On washed rind cheeses...
Updated: Oct 27, 2021
Washed Rind cheeses have been around since the Middle Ages and come in a variety of shapes and sizes, each with a distinctive character. Monks are closely associated with those cheeses and many more, their strict religious diet meant they had to abstain from eating any meat for long periods of time, but they could eat the cheese, Maroilles, our star cheese today was created in the 10th Century by a monk in Maroilles, Northern France, around the same time some benedictine monks emigrated to Alsace and later created another famous washed rind cheese, Munster, further South in the Alps other Monks were busy cross breeding cows and clearing forests to create pastures in the Abondance valley.
As a matter of fact we have to thank them for having maintained and developed such knowledge during the so called Dark Ages.
The process of washing applies mostly to soft and semi soft cheeses, it indeed helps those to mature while keeping them soft and supple, and contributes in developing their great flavour.
Washed Rind cheeses are bathed or scrubbed with pure brine or one to which may be added ferments, local wine, local brandy, local beer, local cider,… .the process will be repeated during days or weeks in some cases in selected conditions that will favour those organisms that are ripening your cheese. This growth on the surface is not exclusively made of Brevibacterium linens, yet often dominated by it, we French call it “ferment du rouge”, red ferment. It colonizes the surface of the cheese with the helping hand of the cheese affineur, the rind’s surface becomes sticky and orange/red releasing a characteristic penetrating locker smell.
The rind is edible, though if your cheese has just reached maturation, it may be overpowering. Indeed ammonia, a by product of maturation makes itself feel stronger as the cheese ripens, it will be your ripeness indicator, too much of it cannot be good, yet a slight ammonia smell is not to be feared, it provides a kick to some cheese lovers, an acquired taste to others, feel free to eat it or cut it off if you don’t like the sharpness it provides. Bear in mind that ammonia is volatile so let the cheese breathe, it will dissipate and make your very ripe cheese a whole lot more palatable. The heart of the cheese and the rind can be enjoyed together or separately. Epoisses for instance may have a daunting rind so you will cut a flap on top of your cheese and reach for its meat with a spoon.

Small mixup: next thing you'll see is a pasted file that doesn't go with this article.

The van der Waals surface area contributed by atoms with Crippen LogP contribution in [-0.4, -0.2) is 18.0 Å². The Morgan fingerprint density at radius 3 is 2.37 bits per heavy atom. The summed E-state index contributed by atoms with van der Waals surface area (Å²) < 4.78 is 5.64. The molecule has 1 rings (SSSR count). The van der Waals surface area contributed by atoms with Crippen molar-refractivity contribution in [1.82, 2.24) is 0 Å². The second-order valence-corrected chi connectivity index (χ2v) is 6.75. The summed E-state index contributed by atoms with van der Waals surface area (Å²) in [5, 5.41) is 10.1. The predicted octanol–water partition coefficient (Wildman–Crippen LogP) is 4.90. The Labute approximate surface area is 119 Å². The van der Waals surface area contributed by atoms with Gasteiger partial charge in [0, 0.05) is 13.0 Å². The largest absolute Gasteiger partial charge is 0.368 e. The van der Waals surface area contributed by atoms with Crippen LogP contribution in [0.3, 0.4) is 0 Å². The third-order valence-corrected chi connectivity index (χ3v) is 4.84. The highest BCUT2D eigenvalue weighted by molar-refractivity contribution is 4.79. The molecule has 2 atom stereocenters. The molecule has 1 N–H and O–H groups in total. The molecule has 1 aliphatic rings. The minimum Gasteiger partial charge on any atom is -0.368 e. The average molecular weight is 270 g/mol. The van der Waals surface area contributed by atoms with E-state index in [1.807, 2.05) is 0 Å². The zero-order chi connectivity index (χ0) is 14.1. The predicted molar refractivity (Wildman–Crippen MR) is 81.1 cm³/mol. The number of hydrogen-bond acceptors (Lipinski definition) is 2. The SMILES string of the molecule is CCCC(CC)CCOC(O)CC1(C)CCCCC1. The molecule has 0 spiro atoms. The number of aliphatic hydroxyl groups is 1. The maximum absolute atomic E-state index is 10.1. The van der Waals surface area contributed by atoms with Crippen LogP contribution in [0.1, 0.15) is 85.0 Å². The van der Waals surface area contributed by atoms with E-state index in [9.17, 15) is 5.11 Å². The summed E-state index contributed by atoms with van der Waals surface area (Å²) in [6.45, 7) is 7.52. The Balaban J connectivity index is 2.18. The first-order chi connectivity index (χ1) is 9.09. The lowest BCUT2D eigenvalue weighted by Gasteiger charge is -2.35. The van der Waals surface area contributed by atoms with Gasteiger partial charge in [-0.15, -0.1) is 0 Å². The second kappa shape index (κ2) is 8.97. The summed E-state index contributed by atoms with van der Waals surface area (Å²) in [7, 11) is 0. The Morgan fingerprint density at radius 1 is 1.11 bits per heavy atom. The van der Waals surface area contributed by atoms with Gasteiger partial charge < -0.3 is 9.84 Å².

My favourite Maroilles
It was invented in the 10th century in the Abbey of Maroilles, it quickly grew to fame, and was noted as the preferred cheese of several French kings. October 1st is still celebrated as Maroilles Day in the region.
Maroilles is a semi-soft washed rind cheese made from unpasteurised or pasteurised cow’s milk in Thiérache, north of France.
Once drained, the young square curds are salted and left to rest in a ventilated area, le haloir, for up to 10 days where they will partially dry and develop a light blue fuzz on their surface. This brief blueing stage is necessary, it determines the future taste of the product, the blue mould actually absorbs some of the acidity leaving us with a somewhat sweeter meatier product. Though crucial, this blueing must be brief as it shan't be allowed to invade the whole cheese, a good brush and wash is in order. The cheeses are moved to an aging cellar with a substantially higher humidity level averaging 90% while washing carries on for a few weeks to encourage the ferment du rouge which will turn the rind sticky and smelly with an unmistakable orange red hue. The taste is soft and creamy, with a slight sweetness and lingering milky flavour when young. When fully ripe, it is meaty, tastes somewhat of bacon, it lingers and lingers and lingers…mind the rind!
Some crystals will appear on the rind as your cheese as it ages, these crystalized minerals are left overs from the ripening of our cheese.
Don't let the smell put you off, there are some treasures to be enjoyed once past it!